The commitment to British meat will see the retailer stop selling New Zealand and Australian fresh lamb in stores.
Morrisons said that it sourced most of its meat from its own abattoirs and processing sites, which will be sold under its own-label brand Market Deals.
Morrisons’ meat director Rob Youngson said: “Customers tell us that they want more home-grown food and we are listening.
“We have always been committed to selling British meat and today we are taking this a stage further by making a clear pledge that if you buy fresh meat at Morrisons it will be British.”
‘Committed to selling British meat’
The National Farmers Union (NFU) welcomed the move by Morrisons to fully support British livestock farmers, singling out sheep processors in particular.
NFU deputy president Minette Batters said: “We are extremely pleased that Morrisons has shown this level of commitment and chosen to fully back British sheep producers.
“Morrisons has traditionally been a strong supporter of the British livestock industry and much of its messaging to shoppers is centred on stocking 100% British Red Tractor assured fresh meat.”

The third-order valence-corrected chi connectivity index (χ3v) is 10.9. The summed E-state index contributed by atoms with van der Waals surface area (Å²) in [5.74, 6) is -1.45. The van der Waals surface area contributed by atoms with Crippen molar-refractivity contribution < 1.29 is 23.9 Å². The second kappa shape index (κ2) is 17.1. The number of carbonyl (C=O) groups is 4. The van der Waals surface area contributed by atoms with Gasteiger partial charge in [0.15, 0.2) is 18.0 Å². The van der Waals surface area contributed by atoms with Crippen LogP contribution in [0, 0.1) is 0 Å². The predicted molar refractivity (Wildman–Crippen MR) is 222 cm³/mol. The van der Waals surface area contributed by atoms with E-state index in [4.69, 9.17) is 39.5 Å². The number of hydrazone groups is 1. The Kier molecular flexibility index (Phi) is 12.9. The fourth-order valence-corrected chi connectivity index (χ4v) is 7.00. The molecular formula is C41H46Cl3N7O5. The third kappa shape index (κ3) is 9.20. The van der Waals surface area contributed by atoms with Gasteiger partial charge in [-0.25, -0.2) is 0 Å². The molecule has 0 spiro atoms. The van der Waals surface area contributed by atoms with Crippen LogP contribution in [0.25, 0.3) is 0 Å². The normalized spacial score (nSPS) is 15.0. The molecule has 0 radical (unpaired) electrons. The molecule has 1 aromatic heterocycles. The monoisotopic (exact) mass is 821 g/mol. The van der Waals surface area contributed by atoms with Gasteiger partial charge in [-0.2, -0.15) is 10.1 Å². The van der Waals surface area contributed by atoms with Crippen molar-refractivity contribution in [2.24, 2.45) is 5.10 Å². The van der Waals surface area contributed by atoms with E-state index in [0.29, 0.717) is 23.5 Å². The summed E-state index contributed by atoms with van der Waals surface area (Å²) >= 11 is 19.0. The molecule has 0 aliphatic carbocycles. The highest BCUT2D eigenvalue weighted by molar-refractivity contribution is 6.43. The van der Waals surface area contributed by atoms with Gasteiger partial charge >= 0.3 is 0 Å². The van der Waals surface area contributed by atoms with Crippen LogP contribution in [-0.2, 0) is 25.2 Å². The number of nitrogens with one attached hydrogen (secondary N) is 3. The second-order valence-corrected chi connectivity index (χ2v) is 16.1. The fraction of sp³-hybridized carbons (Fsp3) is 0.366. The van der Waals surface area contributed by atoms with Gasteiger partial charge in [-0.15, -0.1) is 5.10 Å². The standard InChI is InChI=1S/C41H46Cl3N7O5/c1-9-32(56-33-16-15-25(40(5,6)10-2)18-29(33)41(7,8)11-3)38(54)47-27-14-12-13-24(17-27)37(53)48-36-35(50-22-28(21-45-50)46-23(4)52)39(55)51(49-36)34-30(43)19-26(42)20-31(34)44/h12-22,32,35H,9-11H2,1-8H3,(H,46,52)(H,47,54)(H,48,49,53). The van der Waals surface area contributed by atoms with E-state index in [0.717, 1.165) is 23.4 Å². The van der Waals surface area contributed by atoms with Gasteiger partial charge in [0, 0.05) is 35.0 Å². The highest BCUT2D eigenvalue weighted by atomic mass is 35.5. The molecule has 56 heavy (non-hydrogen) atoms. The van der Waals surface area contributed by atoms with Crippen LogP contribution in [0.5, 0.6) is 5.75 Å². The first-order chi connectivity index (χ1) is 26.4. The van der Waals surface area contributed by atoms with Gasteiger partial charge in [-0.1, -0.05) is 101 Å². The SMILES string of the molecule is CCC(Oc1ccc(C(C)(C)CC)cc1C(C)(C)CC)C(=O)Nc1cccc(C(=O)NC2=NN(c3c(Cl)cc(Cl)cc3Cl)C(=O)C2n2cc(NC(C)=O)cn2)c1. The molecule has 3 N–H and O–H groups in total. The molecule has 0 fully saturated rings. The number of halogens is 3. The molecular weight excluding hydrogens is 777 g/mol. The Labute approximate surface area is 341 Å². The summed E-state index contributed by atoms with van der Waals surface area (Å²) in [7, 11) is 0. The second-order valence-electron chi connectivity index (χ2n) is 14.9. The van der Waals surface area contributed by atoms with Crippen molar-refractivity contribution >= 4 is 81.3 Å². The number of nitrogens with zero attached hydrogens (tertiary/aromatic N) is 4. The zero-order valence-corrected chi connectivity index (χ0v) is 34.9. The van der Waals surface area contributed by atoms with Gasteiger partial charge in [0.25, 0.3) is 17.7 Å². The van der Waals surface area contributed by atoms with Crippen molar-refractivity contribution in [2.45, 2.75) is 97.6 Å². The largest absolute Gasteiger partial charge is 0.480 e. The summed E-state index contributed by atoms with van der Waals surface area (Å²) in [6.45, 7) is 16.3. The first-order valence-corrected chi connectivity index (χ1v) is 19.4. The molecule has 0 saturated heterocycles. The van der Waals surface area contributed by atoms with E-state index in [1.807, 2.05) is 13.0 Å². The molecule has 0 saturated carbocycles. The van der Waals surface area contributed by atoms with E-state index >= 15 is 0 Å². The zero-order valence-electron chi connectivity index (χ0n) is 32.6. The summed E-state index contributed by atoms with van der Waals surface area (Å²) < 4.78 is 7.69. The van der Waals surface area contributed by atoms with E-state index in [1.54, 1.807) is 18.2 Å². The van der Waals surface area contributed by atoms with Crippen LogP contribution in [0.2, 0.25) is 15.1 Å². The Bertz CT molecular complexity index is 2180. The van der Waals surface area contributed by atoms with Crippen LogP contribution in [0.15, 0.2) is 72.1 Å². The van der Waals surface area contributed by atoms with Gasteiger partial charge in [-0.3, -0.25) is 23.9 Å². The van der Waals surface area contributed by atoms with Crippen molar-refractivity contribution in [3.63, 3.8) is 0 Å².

Livestock board chairman Charles Sercombe said Morrisons’ plans were a welcome boost to the UK sheep sector at a time when future trading relationships were uncertain.
“It is vitally important that we see strong support from British retail and consumers,” added Sercombe.
Morrisons’ meat commitment announcement came as the Agriculture and Horticulture Development Board (AHDB) released a yearbook of key industry insights on the beef and sheep industry in the past year.
Key industry insights
Industry trends included a fall in imported sheep meat from 92,000t to 89,000t, while beef imports grew slightly from 77,300t to 77,900t.
Lead red meat analyst at AHDB Duncan Wyatt said: “Having an insight into recent market trends ensures the industry is better prepared for what is to come.
“This is even more important with Brexit on the horizon, as levy payer businesses need to ensure they are equipped to deal with the potential impact this may have.”
Meanwhile, Morrisons announced in February that it was seeking at least 200 new British food and drink suppliers, after a report claimed only 52% of food eaten in the UK came from British farmers.